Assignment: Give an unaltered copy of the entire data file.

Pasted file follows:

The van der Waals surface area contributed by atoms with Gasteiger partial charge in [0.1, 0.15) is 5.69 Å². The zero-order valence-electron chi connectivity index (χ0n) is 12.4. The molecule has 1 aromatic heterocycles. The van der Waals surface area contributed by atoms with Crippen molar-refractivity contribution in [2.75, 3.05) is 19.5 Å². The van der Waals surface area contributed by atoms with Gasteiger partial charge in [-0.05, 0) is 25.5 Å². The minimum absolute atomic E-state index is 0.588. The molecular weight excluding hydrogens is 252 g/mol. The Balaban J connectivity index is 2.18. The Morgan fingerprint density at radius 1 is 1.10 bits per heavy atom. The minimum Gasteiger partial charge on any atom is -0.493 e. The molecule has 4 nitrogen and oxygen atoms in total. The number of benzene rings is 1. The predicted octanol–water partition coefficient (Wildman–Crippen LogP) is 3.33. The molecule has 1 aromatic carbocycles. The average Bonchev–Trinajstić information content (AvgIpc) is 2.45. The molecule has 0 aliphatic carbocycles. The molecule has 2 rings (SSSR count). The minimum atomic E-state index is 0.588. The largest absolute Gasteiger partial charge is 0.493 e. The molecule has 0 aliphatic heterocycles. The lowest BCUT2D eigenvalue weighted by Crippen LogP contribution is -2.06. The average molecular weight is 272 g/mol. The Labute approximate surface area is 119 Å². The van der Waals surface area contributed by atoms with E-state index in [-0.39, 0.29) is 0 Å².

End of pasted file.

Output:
The van der Waals surface area contributed by atoms with Gasteiger partial charge in [0.1, 0.15) is 5.69 Å². The zero-order valence-electron chi connectivity index (χ0n) is 12.4. The molecule has 1 aromatic heterocycles. The van der Waals surface area contributed by atoms with Crippen molar-refractivity contribution in [2.75, 3.05) is 19.5 Å². The van der Waals surface area contributed by atoms with Gasteiger partial charge in [-0.05, 0) is 25.5 Å². The minimum absolute atomic E-state index is 0.588. The molecular weight excluding hydrogens is 252 g/mol. The Balaban J connectivity index is 2.18. The Morgan fingerprint density at radius 1 is 1.10 bits per heavy atom. The minimum Gasteiger partial charge on any atom is -0.493 e. The molecule has 4 nitrogen and oxygen atoms in total. The number of benzene rings is 1. The predicted octanol–water partition coefficient (Wildman–Crippen LogP) is 3.33. The molecule has 1 aromatic carbocycles. The average Bonchev–Trinajstić information content (AvgIpc) is 2.45. The molecule has 0 aliphatic carbocycles. The molecule has 2 rings (SSSR count). The minimum atomic E-state index is 0.588. The largest absolute Gasteiger partial charge is 0.493 e. The molecule has 0 aliphatic heterocycles. The lowest BCUT2D eigenvalue weighted by Crippen LogP contribution is -2.06. The average molecular weight is 272 g/mol. The Labute approximate surface area is 119 Å². The van der Waals surface area contributed by atoms with E-state index in [-0.39, 0.29) is 0 Å².